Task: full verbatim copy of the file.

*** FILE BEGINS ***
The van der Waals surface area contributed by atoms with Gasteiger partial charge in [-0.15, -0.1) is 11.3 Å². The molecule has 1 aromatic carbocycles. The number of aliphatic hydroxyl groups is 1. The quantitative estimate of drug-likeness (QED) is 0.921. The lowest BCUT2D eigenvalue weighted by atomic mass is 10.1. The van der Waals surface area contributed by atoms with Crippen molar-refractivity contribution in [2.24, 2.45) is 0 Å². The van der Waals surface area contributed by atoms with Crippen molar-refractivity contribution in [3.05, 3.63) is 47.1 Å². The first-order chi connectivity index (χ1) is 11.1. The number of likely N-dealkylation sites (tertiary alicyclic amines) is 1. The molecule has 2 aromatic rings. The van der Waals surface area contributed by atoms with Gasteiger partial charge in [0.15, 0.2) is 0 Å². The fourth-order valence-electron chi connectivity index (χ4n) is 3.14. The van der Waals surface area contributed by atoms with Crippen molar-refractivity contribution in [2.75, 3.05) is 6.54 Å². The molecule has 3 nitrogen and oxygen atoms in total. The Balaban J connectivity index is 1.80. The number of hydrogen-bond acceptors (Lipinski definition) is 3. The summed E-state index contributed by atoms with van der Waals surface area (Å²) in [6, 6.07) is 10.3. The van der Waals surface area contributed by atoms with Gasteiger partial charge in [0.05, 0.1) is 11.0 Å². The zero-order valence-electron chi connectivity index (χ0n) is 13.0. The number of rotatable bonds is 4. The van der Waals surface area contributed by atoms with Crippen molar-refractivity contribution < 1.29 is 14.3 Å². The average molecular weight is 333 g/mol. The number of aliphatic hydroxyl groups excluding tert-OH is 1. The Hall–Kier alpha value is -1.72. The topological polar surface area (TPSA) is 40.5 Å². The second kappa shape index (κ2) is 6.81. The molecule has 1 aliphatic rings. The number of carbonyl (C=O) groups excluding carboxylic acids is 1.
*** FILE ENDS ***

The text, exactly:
The van der Waals surface area contributed by atoms with Gasteiger partial charge in [-0.15, -0.1) is 11.3 Å². The molecule has 1 aromatic carbocycles. The number of aliphatic hydroxyl groups is 1. The quantitative estimate of drug-likeness (QED) is 0.921. The lowest BCUT2D eigenvalue weighted by atomic mass is 10.1. The van der Waals surface area contributed by atoms with Crippen molar-refractivity contribution in [2.24, 2.45) is 0 Å². The van der Waals surface area contributed by atoms with Crippen molar-refractivity contribution in [3.05, 3.63) is 47.1 Å². The first-order chi connectivity index (χ1) is 11.1. The number of likely N-dealkylation sites (tertiary alicyclic amines) is 1. The molecule has 2 aromatic rings. The van der Waals surface area contributed by atoms with Gasteiger partial charge in [0.15, 0.2) is 0 Å². The fourth-order valence-electron chi connectivity index (χ4n) is 3.14. The van der Waals surface area contributed by atoms with Crippen molar-refractivity contribution in [2.75, 3.05) is 6.54 Å². The molecule has 3 nitrogen and oxygen atoms in total. The Balaban J connectivity index is 1.80. The number of hydrogen-bond acceptors (Lipinski definition) is 3. The summed E-state index contributed by atoms with van der Waals surface area (Å²) in [6, 6.07) is 10.3. The van der Waals surface area contributed by atoms with Gasteiger partial charge in [0.05, 0.1) is 11.0 Å². The zero-order valence-electron chi connectivity index (χ0n) is 13.0. The number of rotatable bonds is 4. The van der Waals surface area contributed by atoms with Crippen molar-refractivity contribution < 1.29 is 14.3 Å². The average molecular weight is 333 g/mol. The number of aliphatic hydroxyl groups excluding tert-OH is 1. The Hall–Kier alpha value is -1.72. The topological polar surface area (TPSA) is 40.5 Å². The second kappa shape index (κ2) is 6.81. The molecule has 1 aliphatic rings. The number of carbonyl (C=O) groups excluding carboxylic acids is 1.